Climate-Change Activists are Targeting the Wrong Industry
(Article originally published in May/June 2019 edition.)
Anger, panic and despair define environmentalism in 2019. Fridays for Future, the school strike that drove more than one million minors to participate in upwards of 2,000 protests in more than 125 countries according to its organizers, pilloried politicians and heaped scorn on businesses. They were both accused of having bloody hands vis-à-vis the imminent climate-death of Planet Earth.
Greta Thunberg, a 16-year-old Swedish national, stoked and channeled the rage of Generation Z, the generation following the Millennials. “Our leadership has failed us,” posted Thunberg on Twitter late last year. “Young people must hold older generations accountable for the mess they have created. We need to get angry and transform that anger into action.” The day after that post, at a TED talk in Stockholm, she articulated her salient demand – that the world as we know it has to be replaced by something radically different: “Everything needs to change. And it has to start today.”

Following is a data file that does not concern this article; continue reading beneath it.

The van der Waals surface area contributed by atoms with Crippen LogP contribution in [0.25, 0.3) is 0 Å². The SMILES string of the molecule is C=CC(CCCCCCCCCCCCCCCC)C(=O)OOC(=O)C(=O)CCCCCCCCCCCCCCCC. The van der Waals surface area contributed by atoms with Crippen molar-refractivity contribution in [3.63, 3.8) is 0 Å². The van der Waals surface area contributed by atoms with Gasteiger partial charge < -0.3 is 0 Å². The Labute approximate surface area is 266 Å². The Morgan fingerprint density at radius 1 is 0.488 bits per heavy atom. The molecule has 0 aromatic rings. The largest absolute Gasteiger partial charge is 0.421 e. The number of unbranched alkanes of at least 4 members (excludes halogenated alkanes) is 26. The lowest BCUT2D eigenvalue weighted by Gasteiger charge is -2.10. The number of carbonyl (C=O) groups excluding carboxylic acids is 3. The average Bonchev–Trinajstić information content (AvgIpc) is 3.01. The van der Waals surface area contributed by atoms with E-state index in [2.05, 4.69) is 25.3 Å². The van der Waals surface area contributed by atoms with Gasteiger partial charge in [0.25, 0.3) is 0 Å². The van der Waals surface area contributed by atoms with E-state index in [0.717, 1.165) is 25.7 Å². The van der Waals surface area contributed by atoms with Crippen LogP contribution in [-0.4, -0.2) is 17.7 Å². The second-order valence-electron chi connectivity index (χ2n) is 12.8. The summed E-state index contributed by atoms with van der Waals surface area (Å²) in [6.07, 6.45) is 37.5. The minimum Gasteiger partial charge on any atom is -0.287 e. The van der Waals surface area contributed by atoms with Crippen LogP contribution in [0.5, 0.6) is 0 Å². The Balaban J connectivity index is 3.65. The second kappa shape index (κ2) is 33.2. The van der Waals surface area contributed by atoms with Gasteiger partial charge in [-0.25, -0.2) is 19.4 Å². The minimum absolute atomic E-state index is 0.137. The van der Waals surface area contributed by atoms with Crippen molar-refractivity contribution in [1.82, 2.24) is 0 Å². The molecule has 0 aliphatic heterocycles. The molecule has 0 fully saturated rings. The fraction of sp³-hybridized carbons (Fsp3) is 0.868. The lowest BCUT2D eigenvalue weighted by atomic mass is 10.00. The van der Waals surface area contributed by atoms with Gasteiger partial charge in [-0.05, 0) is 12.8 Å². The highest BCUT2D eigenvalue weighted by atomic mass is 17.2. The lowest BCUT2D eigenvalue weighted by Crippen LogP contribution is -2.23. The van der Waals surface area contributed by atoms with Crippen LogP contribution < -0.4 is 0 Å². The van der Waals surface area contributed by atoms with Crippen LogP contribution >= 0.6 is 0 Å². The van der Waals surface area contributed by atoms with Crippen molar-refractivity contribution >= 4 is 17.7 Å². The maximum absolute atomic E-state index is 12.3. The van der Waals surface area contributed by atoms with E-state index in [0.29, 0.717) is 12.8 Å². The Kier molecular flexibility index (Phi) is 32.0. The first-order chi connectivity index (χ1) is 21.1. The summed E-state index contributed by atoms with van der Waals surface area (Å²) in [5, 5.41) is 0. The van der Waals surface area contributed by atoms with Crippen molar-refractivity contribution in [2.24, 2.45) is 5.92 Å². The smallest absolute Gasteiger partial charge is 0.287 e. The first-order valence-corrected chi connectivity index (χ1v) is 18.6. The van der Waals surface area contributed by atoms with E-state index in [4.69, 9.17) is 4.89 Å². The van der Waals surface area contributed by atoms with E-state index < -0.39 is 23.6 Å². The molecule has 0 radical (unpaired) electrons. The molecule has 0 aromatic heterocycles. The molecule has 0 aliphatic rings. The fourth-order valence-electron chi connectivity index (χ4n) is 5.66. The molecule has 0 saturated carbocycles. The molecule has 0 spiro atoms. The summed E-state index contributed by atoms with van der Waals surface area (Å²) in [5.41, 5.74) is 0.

Other groups, inspired by the school strikes, went further. In a grim witnessing of the souring mood, a network calling itself Extinction Rebellion, referring to a rebellion against the supposedly impending extinction of humanity, staged various so-called “die-ins,” akin to sit-ins with sitting replaced with, yes, pretending to be dead, and the goal of drawing attention to supposedly lethal environmental issues.
“The process of production is riddled with issues, from cotton mono-cultures and chemical byproducts to cargo ship fumes and dangerous work conditions,” said Simon Cullen, speaking for a branch of Extinction Rebellion that hosted such a “die-in” in Manchester in May.
Shipping in the Crosshairs